rev. of Animals by Alice Mattisonby
For sheer corporeal presence in verse, it would be hard to match Alice Mattison. Her best subject is motherhood, including pregnancy (no need to say "
enceinte" in this case). No subject holds more boredom or fascination for us. As Adrienne Rich has noted, we tend either to make too much or too little of it. Our emphasis is always wrong; Mattison's is right. She captures the "otherness" of motherhood ("I pilot myself / out into the street"), its invisibility ("I'm a woman, I don't want / to take up space . . . . Being is embarrassing; I cannot stand it -- "), its palpable reality ("This flesh / is the mouthpiece / for something true; / reality speaks / in, among other things, bellies . . . ."), finally its pleasure (breast-feeding, "you feel, for a moment, as though your breasts / have been inflated, and you get that / sweet tension in your throat -- as if there's something good / that you can't remember"). She is also frank, and funny, about its ambivalence ("I really don't think I'm interested in children"). Throughout, she writes with appreciation for the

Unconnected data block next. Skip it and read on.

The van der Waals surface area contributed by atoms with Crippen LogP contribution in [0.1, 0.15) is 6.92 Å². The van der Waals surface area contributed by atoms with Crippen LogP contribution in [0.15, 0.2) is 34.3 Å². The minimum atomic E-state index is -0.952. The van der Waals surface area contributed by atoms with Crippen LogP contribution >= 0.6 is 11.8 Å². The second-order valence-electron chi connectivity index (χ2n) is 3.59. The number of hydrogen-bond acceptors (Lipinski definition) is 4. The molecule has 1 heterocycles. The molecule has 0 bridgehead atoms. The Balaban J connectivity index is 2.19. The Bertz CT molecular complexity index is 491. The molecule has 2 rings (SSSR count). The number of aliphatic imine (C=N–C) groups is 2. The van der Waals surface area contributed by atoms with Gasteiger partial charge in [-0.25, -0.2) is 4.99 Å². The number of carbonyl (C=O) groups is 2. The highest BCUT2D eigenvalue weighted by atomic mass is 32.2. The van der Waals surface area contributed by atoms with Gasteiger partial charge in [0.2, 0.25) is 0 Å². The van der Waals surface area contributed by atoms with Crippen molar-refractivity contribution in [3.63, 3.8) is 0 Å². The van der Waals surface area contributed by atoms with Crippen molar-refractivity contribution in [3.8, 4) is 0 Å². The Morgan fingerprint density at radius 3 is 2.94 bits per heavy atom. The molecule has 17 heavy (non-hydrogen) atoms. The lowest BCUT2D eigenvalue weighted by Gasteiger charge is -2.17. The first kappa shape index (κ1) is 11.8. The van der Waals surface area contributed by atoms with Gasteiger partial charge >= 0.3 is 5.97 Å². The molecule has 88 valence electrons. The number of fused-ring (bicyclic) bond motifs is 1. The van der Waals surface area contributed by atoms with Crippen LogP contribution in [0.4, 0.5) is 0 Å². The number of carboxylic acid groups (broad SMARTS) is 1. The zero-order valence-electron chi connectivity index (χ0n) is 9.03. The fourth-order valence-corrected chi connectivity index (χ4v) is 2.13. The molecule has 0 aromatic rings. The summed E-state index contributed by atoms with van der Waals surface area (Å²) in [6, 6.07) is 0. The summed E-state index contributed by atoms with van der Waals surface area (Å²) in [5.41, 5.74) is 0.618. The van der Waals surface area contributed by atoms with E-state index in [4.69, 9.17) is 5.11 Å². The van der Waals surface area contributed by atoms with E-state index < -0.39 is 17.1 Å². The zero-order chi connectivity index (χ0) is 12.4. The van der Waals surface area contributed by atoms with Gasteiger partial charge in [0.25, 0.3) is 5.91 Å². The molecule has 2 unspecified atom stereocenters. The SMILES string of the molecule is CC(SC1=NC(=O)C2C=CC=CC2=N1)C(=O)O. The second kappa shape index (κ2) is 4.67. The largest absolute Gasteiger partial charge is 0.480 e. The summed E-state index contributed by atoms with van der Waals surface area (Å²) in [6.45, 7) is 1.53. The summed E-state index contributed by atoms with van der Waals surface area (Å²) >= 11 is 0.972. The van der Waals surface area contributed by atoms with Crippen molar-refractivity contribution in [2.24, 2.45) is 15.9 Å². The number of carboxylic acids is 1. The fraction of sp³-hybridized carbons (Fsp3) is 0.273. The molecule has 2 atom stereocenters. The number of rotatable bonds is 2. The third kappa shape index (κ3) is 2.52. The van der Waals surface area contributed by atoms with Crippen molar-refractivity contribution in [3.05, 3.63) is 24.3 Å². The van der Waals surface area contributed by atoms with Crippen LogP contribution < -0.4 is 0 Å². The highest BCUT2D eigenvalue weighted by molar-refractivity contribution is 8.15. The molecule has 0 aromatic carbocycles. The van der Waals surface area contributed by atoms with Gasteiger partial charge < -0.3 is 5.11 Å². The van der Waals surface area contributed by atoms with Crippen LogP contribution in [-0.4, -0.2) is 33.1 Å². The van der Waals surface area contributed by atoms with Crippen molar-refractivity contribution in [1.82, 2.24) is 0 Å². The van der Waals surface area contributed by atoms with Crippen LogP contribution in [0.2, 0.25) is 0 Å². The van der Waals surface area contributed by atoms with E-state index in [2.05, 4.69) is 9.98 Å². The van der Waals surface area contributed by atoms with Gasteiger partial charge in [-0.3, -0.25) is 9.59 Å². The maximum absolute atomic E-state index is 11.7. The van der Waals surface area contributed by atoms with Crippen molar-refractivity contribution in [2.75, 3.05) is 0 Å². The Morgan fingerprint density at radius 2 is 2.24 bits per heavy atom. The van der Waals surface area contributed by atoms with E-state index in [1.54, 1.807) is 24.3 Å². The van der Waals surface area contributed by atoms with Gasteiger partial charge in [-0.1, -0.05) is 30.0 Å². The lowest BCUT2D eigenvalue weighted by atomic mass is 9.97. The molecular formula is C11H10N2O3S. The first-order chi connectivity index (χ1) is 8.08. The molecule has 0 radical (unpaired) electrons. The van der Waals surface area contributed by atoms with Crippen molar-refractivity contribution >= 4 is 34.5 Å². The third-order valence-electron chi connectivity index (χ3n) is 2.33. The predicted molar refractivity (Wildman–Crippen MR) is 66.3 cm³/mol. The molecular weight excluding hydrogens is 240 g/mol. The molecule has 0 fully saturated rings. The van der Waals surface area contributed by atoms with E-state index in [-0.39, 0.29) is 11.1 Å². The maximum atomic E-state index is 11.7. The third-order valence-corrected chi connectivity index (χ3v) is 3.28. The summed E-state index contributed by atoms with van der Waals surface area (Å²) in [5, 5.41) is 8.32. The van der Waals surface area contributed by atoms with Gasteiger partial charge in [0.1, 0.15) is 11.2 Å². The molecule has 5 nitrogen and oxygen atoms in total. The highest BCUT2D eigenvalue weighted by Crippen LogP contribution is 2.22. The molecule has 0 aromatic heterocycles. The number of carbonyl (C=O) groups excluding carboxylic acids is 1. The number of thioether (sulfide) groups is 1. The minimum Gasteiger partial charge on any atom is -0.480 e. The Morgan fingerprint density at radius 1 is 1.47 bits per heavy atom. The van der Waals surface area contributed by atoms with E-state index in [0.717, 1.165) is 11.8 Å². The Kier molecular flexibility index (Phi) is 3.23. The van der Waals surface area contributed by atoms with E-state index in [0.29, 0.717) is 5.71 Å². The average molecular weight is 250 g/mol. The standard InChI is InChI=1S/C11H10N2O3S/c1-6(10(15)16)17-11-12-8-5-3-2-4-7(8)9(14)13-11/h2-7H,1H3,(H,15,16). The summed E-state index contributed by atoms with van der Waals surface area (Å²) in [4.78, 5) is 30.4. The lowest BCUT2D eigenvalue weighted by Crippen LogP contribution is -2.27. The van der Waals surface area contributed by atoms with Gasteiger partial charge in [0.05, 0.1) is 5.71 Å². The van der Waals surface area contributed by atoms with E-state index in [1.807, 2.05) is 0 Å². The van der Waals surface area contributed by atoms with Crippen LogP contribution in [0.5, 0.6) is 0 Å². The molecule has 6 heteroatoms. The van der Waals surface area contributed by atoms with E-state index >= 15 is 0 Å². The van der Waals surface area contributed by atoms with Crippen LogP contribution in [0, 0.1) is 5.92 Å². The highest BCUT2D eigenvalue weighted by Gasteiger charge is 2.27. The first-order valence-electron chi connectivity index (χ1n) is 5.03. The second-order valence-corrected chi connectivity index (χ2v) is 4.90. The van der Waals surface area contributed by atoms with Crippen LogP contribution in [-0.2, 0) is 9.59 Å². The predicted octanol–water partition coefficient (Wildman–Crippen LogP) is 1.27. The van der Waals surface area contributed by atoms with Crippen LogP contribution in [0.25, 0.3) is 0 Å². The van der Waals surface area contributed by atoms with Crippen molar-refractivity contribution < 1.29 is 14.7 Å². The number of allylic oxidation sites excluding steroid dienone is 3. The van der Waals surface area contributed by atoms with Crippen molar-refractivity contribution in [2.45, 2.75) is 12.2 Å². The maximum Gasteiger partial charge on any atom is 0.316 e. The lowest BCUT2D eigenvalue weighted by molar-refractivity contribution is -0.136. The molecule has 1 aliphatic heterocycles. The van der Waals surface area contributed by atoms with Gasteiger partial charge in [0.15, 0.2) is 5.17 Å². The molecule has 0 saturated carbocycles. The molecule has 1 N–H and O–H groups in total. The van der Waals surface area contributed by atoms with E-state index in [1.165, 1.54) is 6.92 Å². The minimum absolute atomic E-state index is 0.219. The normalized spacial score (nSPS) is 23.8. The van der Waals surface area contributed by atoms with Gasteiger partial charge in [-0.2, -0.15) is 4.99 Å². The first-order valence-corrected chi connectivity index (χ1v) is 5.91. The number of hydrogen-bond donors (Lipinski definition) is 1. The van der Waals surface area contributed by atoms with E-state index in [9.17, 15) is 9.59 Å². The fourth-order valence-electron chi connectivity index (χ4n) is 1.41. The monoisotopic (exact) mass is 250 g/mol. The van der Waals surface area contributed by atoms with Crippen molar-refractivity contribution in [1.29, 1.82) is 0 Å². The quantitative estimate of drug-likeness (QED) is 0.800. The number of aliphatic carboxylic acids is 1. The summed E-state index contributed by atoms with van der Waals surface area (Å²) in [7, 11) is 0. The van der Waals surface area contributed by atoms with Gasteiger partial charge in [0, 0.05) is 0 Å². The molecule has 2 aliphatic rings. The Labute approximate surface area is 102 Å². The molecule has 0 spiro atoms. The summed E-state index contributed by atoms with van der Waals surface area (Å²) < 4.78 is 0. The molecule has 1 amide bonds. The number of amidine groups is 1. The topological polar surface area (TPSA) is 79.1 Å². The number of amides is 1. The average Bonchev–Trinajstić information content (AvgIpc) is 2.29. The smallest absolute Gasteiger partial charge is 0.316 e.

earthiness of physical sensation.
Acquiring a self, however, is more problematic for her. In the family constellation, she most often presents herself as a child, not as an adult with a family of her own. In "The Grownup," she remembers "the year / I moved out of their house. . . . I could have done anything that year -- / bought cakes, skipped meals, but even in my new / privacy, I was nondescript." The author of
Animals is apparently in transition from animal to human.
As a consequence, perhaps, her imagination is fluid and surprising. Two of the best poems in the book, "Timber Line Group" and "Singing," involve imaginative transformations of everyday scenes. The former takes off from the natural history museum, the latter from a shopping mall. Mattison's free verse suits the quirky jumps and changes of pace in thinking and imagining and feeling.